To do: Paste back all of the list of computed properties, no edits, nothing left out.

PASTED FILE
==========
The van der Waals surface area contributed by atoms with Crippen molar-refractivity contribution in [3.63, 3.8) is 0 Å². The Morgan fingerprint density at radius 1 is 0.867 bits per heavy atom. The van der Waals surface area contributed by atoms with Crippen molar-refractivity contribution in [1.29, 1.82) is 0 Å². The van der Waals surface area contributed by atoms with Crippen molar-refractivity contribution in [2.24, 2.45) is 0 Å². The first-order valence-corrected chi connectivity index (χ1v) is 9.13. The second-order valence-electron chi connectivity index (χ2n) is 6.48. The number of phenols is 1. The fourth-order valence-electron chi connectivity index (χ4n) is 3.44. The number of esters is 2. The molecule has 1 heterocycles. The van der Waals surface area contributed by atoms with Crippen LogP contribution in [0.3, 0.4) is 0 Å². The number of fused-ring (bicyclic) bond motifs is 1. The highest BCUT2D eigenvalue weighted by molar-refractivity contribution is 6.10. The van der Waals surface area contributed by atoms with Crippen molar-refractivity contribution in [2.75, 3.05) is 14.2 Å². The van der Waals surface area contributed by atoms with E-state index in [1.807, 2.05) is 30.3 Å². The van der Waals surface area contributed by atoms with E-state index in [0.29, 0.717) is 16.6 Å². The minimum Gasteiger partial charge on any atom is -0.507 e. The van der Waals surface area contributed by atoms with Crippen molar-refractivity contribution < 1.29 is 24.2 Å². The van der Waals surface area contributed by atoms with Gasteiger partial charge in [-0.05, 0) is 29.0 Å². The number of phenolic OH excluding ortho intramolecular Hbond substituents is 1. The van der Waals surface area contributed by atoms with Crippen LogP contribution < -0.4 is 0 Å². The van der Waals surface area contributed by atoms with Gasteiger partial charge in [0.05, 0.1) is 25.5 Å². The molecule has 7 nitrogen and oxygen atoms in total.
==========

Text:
The van der Waals surface area contributed by atoms with Crippen molar-refractivity contribution in [3.63, 3.8) is 0 Å². The Morgan fingerprint density at radius 1 is 0.867 bits per heavy atom. The van der Waals surface area contributed by atoms with Crippen molar-refractivity contribution in [1.29, 1.82) is 0 Å². The van der Waals surface area contributed by atoms with Crippen molar-refractivity contribution in [2.24, 2.45) is 0 Å². The first-order valence-corrected chi connectivity index (χ1v) is 9.13. The second-order valence-electron chi connectivity index (χ2n) is 6.48. The number of phenols is 1. The fourth-order valence-electron chi connectivity index (χ4n) is 3.44. The number of esters is 2. The molecule has 1 heterocycles. The van der Waals surface area contributed by atoms with Crippen LogP contribution in [0.3, 0.4) is 0 Å². The number of fused-ring (bicyclic) bond motifs is 1. The highest BCUT2D eigenvalue weighted by molar-refractivity contribution is 6.10. The van der Waals surface area contributed by atoms with Crippen molar-refractivity contribution in [2.75, 3.05) is 14.2 Å². The van der Waals surface area contributed by atoms with E-state index in [1.807, 2.05) is 30.3 Å². The van der Waals surface area contributed by atoms with E-state index in [0.29, 0.717) is 16.6 Å². The minimum Gasteiger partial charge on any atom is -0.507 e. The van der Waals surface area contributed by atoms with Crippen molar-refractivity contribution < 1.29 is 24.2 Å². The van der Waals surface area contributed by atoms with Gasteiger partial charge in [-0.05, 0) is 29.0 Å². The number of phenolic OH excluding ortho intramolecular Hbond substituents is 1. The van der Waals surface area contributed by atoms with Crippen LogP contribution < -0.4 is 0 Å². The van der Waals surface area contributed by atoms with Gasteiger partial charge in [0.05, 0.1) is 25.5 Å². The molecule has 7 nitrogen and oxygen atoms in total.